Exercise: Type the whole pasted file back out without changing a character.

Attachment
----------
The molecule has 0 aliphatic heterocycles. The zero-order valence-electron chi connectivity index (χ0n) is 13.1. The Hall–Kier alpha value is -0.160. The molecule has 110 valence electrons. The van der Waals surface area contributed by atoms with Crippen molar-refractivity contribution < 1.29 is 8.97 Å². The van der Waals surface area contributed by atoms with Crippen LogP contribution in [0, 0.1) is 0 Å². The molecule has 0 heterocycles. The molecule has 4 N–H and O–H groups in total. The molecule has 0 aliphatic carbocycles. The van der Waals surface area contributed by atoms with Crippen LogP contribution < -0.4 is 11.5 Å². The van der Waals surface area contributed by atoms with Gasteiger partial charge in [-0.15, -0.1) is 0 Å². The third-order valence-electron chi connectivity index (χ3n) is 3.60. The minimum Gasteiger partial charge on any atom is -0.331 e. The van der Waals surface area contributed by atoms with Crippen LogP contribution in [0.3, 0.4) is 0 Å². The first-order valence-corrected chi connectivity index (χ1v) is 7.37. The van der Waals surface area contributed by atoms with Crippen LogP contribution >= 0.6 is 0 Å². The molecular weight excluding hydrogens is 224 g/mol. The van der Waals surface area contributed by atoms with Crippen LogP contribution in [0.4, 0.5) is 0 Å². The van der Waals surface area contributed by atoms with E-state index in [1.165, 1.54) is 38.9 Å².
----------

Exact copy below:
The molecule has 0 aliphatic heterocycles. The zero-order valence-electron chi connectivity index (χ0n) is 13.1. The Hall–Kier alpha value is -0.160. The molecule has 110 valence electrons. The van der Waals surface area contributed by atoms with Crippen molar-refractivity contribution < 1.29 is 8.97 Å². The van der Waals surface area contributed by atoms with Crippen LogP contribution in [0, 0.1) is 0 Å². The molecule has 0 heterocycles. The molecule has 4 N–H and O–H groups in total. The molecule has 0 aliphatic carbocycles. The van der Waals surface area contributed by atoms with Crippen LogP contribution < -0.4 is 11.5 Å². The van der Waals surface area contributed by atoms with Gasteiger partial charge in [-0.15, -0.1) is 0 Å². The third-order valence-electron chi connectivity index (χ3n) is 3.60. The minimum Gasteiger partial charge on any atom is -0.331 e. The van der Waals surface area contributed by atoms with Crippen LogP contribution in [0.3, 0.4) is 0 Å². The first-order valence-corrected chi connectivity index (χ1v) is 7.37. The van der Waals surface area contributed by atoms with Crippen LogP contribution >= 0.6 is 0 Å². The molecular weight excluding hydrogens is 224 g/mol. The van der Waals surface area contributed by atoms with Crippen LogP contribution in [0.4, 0.5) is 0 Å². The van der Waals surface area contributed by atoms with E-state index in [1.165, 1.54) is 38.9 Å².